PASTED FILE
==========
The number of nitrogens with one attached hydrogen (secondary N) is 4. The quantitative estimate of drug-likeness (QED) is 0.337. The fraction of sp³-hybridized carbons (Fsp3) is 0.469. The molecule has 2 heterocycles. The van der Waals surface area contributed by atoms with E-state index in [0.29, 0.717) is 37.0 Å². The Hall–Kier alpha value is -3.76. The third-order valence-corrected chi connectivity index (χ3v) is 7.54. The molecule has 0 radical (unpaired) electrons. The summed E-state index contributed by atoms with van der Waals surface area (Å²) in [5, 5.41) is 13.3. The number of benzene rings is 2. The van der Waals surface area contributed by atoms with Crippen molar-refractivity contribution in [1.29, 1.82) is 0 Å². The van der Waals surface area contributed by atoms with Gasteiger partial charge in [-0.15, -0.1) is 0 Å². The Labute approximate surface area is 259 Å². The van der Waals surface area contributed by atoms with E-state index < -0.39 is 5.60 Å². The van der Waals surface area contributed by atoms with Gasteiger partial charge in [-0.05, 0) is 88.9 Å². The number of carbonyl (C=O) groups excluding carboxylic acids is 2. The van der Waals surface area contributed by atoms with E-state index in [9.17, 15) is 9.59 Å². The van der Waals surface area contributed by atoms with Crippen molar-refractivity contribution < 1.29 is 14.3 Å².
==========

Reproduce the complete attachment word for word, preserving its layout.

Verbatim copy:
The number of nitrogens with one attached hydrogen (secondary N) is 4. The quantitative estimate of drug-likeness (QED) is 0.337. The fraction of sp³-hybridized carbons (Fsp3) is 0.469. The molecule has 2 heterocycles. The van der Waals surface area contributed by atoms with E-state index in [0.29, 0.717) is 37.0 Å². The Hall–Kier alpha value is -3.76. The third-order valence-corrected chi connectivity index (χ3v) is 7.54. The molecule has 0 radical (unpaired) electrons. The summed E-state index contributed by atoms with van der Waals surface area (Å²) in [5, 5.41) is 13.3. The number of benzene rings is 2. The van der Waals surface area contributed by atoms with Crippen molar-refractivity contribution in [1.29, 1.82) is 0 Å². The van der Waals surface area contributed by atoms with Gasteiger partial charge in [-0.15, -0.1) is 0 Å². The Labute approximate surface area is 259 Å². The van der Waals surface area contributed by atoms with E-state index < -0.39 is 5.60 Å². The van der Waals surface area contributed by atoms with Gasteiger partial charge in [-0.05, 0) is 88.9 Å². The number of carbonyl (C=O) groups excluding carboxylic acids is 2. The van der Waals surface area contributed by atoms with E-state index in [9.17, 15) is 9.59 Å². The van der Waals surface area contributed by atoms with Crippen molar-refractivity contribution < 1.29 is 14.3 Å².